The U.S. and Russian governments have expressed support for an agreement signed last year in Geneva calling for a transition negotiated between the Syrian government and the opposition. Under the deal, each side would have veto power over those chosen to attend.
The Obama administration and its allies, along with the opposition, have interpreted this to mean a guaranteed veto over the participation of Assad and his strongest backers. The Russian government has previously said that would be an unacceptable precondition for the talks.
In announcing the new partnership on Tuesday, however, the top U.S. and Russian diplomats left Assad’s fate vague. The agreement suggested that Russian support for Assad has softened since the emergence of new evidence that his government has probably used chemical weapons on a small scale in the war.
“We are not interested in the fate of certain persons,” Russian Foreign Minister Sergei Lavrov said at a midnight news conference with visiting Secretary of State John F. Kerry. “We are interested in the fate of Syria itself.”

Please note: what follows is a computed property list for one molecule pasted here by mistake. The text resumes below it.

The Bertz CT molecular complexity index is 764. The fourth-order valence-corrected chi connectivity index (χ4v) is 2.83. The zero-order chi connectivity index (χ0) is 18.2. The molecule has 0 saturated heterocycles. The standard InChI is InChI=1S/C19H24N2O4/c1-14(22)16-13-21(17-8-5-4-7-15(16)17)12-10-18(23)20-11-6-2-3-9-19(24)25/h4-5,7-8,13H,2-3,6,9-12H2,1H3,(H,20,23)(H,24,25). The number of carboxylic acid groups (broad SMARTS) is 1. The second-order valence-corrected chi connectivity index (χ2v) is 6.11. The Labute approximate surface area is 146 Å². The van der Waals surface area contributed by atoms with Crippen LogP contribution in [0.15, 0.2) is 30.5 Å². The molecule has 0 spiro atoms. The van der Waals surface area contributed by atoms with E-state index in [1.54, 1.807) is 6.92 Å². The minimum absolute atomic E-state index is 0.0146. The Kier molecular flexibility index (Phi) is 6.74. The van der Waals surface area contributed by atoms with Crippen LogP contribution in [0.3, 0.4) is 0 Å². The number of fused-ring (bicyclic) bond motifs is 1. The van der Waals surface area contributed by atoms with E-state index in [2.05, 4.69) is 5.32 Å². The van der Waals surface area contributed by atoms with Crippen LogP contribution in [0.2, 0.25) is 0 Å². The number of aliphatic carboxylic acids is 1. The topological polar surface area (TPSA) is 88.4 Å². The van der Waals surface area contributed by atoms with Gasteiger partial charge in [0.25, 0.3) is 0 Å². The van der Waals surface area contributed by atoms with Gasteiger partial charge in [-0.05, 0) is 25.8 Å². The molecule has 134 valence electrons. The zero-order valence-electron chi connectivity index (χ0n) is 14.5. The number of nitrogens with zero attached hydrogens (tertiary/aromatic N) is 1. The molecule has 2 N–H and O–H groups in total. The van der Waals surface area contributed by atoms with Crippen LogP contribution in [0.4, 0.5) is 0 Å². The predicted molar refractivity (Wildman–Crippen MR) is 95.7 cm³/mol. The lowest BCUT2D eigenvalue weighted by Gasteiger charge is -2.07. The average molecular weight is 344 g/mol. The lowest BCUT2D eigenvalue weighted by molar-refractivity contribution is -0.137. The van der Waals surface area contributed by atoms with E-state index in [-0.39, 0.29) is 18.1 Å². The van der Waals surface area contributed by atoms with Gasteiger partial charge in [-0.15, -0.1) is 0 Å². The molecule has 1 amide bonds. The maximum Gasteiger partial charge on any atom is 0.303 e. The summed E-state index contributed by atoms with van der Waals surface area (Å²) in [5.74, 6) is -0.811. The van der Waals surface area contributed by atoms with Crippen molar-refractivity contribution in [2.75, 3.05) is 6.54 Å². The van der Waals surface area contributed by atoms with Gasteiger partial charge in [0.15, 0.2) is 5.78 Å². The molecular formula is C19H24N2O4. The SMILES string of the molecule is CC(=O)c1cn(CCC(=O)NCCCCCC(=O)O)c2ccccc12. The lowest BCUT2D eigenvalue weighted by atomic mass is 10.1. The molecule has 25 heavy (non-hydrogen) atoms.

The diplomatic overture here came as President Obama invoked a “moral obligation” for the United States to act in Syria as his administration considers new ways to assist rebel forces seeking Assad’s overthrow.
Obama has supported the rebels and hundreds of thousands of refugees with humanitarian assistance. But he is weighing whether to escalate the U.S. involvement by sending lethal aid, a step that could be avoided if the new U.S.-Russia diplomatic initiative shows progress.
Obama’s considerations gained urgency late last month when the administration acknowledged that there is evidence that chemical weapons are likely to have been used in Syria’s conflict. He has called the use of such weapons a “red line” that would change his approach to the conflict, although in ways he has yet to specify.
Speaking at a news conference Tuesday with visiting South Korean President Park Geun-hye, Obama called for patience, saying he must confirm that Assad used chemical weapons before making any policy decisions based on a “perceived” violation of his red line.
“I don’t make decisions based on ‘perceived,’ ” Obama said, using language from a reporter’s question. “And I can’t organize international coalitions around ‘perceived.’ We’ve tried that in the past, by the way, and it didn’t work out well.”
At the time Obama first called for Assad to step down in August 2011, 2,000 people had died in Syria’s civil war. Today that number exceeds 70,000, and Obama addressed the impatience with his policy at a time when he is seeking to end U.S. involvement in overseas conflicts after more than a decade of war.